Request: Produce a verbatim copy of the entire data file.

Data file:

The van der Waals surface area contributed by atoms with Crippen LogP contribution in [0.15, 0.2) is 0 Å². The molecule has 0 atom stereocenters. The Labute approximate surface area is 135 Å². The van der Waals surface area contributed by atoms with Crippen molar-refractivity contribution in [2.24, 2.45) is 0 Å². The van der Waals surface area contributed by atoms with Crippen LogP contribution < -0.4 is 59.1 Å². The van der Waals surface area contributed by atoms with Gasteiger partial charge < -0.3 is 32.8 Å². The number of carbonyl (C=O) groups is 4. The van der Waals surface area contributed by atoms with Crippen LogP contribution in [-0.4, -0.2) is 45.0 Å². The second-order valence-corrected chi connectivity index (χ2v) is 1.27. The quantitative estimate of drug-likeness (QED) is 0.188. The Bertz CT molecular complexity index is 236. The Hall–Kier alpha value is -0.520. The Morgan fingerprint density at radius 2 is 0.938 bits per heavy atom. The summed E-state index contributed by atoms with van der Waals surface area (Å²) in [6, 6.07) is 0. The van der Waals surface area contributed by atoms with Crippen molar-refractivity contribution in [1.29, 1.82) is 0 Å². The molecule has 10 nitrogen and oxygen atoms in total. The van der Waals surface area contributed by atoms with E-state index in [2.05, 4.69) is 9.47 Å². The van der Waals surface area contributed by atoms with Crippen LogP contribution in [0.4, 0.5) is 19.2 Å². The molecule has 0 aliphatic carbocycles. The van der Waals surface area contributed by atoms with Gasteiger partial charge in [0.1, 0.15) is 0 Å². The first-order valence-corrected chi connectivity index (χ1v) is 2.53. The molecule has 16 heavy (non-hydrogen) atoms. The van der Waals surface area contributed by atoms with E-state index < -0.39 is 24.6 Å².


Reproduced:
The van der Waals surface area contributed by atoms with Crippen LogP contribution in [0.15, 0.2) is 0 Å². The molecule has 0 atom stereocenters. The Labute approximate surface area is 135 Å². The van der Waals surface area contributed by atoms with Crippen molar-refractivity contribution in [2.24, 2.45) is 0 Å². The van der Waals surface area contributed by atoms with Crippen LogP contribution < -0.4 is 59.1 Å². The van der Waals surface area contributed by atoms with Gasteiger partial charge < -0.3 is 32.8 Å². The number of carbonyl (C=O) groups is 4. The van der Waals surface area contributed by atoms with Crippen LogP contribution in [-0.4, -0.2) is 45.0 Å². The second-order valence-corrected chi connectivity index (χ2v) is 1.27. The quantitative estimate of drug-likeness (QED) is 0.188. The Bertz CT molecular complexity index is 236. The Hall–Kier alpha value is -0.520. The Morgan fingerprint density at radius 2 is 0.938 bits per heavy atom. The summed E-state index contributed by atoms with van der Waals surface area (Å²) in [6, 6.07) is 0. The van der Waals surface area contributed by atoms with Crippen molar-refractivity contribution in [1.29, 1.82) is 0 Å². The molecule has 10 nitrogen and oxygen atoms in total. The van der Waals surface area contributed by atoms with E-state index in [2.05, 4.69) is 9.47 Å². The van der Waals surface area contributed by atoms with Crippen LogP contribution in [0.4, 0.5) is 19.2 Å². The molecule has 0 aliphatic carbocycles. The van der Waals surface area contributed by atoms with Gasteiger partial charge in [0.1, 0.15) is 0 Å². The first-order valence-corrected chi connectivity index (χ1v) is 2.53. The molecule has 16 heavy (non-hydrogen) atoms. The van der Waals surface area contributed by atoms with E-state index < -0.39 is 24.6 Å².